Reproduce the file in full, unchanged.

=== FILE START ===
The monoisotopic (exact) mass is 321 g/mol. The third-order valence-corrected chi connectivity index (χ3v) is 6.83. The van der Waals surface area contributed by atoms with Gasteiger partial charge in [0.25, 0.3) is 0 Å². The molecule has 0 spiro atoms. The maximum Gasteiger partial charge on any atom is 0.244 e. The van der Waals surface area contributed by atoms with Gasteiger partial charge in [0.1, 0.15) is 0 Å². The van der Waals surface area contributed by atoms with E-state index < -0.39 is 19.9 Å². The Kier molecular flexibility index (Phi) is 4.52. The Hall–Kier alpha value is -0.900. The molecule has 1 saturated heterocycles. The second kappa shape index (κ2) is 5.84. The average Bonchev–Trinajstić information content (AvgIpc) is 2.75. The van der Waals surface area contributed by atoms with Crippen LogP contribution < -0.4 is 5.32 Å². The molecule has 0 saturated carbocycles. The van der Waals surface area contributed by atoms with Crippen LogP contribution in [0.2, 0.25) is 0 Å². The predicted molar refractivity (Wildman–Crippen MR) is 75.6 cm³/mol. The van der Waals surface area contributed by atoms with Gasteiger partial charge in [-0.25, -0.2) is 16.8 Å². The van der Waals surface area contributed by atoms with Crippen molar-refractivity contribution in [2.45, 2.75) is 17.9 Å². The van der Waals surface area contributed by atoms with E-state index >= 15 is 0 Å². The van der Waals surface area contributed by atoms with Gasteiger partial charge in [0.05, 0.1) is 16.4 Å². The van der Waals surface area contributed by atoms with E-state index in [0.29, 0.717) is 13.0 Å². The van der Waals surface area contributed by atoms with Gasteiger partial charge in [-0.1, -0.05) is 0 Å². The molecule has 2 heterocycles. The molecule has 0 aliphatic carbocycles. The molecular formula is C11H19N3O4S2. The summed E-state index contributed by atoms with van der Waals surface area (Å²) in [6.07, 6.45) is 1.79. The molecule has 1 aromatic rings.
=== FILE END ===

The monoisotopic (exact) mass is 321 g/mol. The third-order valence-corrected chi connectivity index (χ3v) is 6.83. The van der Waals surface area contributed by atoms with Gasteiger partial charge in [0.25, 0.3) is 0 Å². The molecule has 0 spiro atoms. The maximum Gasteiger partial charge on any atom is 0.244 e. The van der Waals surface area contributed by atoms with Gasteiger partial charge in [0.1, 0.15) is 0 Å². The van der Waals surface area contributed by atoms with E-state index < -0.39 is 19.9 Å². The Kier molecular flexibility index (Phi) is 4.52. The Hall–Kier alpha value is -0.900. The molecule has 1 saturated heterocycles. The second kappa shape index (κ2) is 5.84. The average Bonchev–Trinajstić information content (AvgIpc) is 2.75. The van der Waals surface area contributed by atoms with Crippen LogP contribution < -0.4 is 5.32 Å². The molecule has 0 saturated carbocycles. The van der Waals surface area contributed by atoms with Crippen LogP contribution in [0.2, 0.25) is 0 Å². The predicted molar refractivity (Wildman–Crippen MR) is 75.6 cm³/mol. The van der Waals surface area contributed by atoms with Gasteiger partial charge in [-0.25, -0.2) is 16.8 Å². The van der Waals surface area contributed by atoms with Crippen molar-refractivity contribution in [2.45, 2.75) is 17.9 Å². The van der Waals surface area contributed by atoms with E-state index >= 15 is 0 Å². The van der Waals surface area contributed by atoms with Gasteiger partial charge in [0.05, 0.1) is 16.4 Å². The van der Waals surface area contributed by atoms with E-state index in [0.29, 0.717) is 13.0 Å². The van der Waals surface area contributed by atoms with Gasteiger partial charge in [-0.1, -0.05) is 0 Å². The molecule has 2 heterocycles. The molecule has 0 aliphatic carbocycles. The molecular formula is C11H19N3O4S2. The summed E-state index contributed by atoms with van der Waals surface area (Å²) in [6.07, 6.45) is 1.79. The molecule has 1 aromatic rings.